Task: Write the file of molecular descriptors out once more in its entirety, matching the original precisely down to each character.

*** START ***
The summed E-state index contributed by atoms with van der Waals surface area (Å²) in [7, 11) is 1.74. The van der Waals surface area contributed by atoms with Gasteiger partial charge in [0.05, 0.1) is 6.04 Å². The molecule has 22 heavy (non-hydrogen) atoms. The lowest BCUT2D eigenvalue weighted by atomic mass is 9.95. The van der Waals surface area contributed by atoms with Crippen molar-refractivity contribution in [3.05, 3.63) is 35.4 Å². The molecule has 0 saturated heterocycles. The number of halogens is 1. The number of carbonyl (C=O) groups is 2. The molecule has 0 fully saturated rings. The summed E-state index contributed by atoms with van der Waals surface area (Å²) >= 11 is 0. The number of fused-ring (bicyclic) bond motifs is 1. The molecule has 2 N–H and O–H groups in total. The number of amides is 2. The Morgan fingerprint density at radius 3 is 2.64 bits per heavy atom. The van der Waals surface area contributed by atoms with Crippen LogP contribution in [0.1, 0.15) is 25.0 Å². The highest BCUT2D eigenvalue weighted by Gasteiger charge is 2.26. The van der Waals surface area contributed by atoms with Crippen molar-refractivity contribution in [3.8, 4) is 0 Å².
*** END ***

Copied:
The summed E-state index contributed by atoms with van der Waals surface area (Å²) in [7, 11) is 1.74. The van der Waals surface area contributed by atoms with Gasteiger partial charge in [0.05, 0.1) is 6.04 Å². The molecule has 22 heavy (non-hydrogen) atoms. The lowest BCUT2D eigenvalue weighted by atomic mass is 9.95. The van der Waals surface area contributed by atoms with Crippen molar-refractivity contribution in [3.05, 3.63) is 35.4 Å². The molecule has 0 saturated heterocycles. The number of halogens is 1. The number of carbonyl (C=O) groups is 2. The molecule has 0 fully saturated rings. The summed E-state index contributed by atoms with van der Waals surface area (Å²) >= 11 is 0. The number of fused-ring (bicyclic) bond motifs is 1. The molecule has 2 N–H and O–H groups in total. The number of amides is 2. The Morgan fingerprint density at radius 3 is 2.64 bits per heavy atom. The van der Waals surface area contributed by atoms with Crippen LogP contribution in [0.1, 0.15) is 25.0 Å². The highest BCUT2D eigenvalue weighted by Gasteiger charge is 2.26. The van der Waals surface area contributed by atoms with Crippen molar-refractivity contribution in [3.8, 4) is 0 Å².